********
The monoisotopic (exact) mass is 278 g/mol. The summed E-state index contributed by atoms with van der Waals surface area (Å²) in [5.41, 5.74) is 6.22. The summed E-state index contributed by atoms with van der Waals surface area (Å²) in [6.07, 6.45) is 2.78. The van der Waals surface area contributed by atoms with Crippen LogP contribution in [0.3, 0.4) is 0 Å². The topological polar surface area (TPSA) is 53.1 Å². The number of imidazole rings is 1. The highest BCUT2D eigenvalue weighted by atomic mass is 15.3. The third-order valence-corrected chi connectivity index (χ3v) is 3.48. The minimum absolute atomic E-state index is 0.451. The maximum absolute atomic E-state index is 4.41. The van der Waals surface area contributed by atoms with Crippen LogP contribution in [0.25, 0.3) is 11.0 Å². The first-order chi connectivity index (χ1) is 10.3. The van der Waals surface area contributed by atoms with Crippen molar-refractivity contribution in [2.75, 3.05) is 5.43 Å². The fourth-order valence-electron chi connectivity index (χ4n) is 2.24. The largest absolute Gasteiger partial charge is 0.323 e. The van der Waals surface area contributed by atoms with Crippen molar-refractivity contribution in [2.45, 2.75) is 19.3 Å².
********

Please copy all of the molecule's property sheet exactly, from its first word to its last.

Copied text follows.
The monoisotopic (exact) mass is 278 g/mol. The summed E-state index contributed by atoms with van der Waals surface area (Å²) in [5.41, 5.74) is 6.22. The summed E-state index contributed by atoms with van der Waals surface area (Å²) in [6.07, 6.45) is 2.78. The van der Waals surface area contributed by atoms with Crippen LogP contribution in [0.3, 0.4) is 0 Å². The topological polar surface area (TPSA) is 53.1 Å². The number of imidazole rings is 1. The highest BCUT2D eigenvalue weighted by atomic mass is 15.3. The third-order valence-corrected chi connectivity index (χ3v) is 3.48. The minimum absolute atomic E-state index is 0.451. The maximum absolute atomic E-state index is 4.41. The van der Waals surface area contributed by atoms with Crippen LogP contribution in [0.25, 0.3) is 11.0 Å². The first-order chi connectivity index (χ1) is 10.3. The van der Waals surface area contributed by atoms with Crippen molar-refractivity contribution in [2.75, 3.05) is 5.43 Å². The fourth-order valence-electron chi connectivity index (χ4n) is 2.24. The largest absolute Gasteiger partial charge is 0.323 e. The van der Waals surface area contributed by atoms with Crippen molar-refractivity contribution in [2.45, 2.75) is 19.3 Å².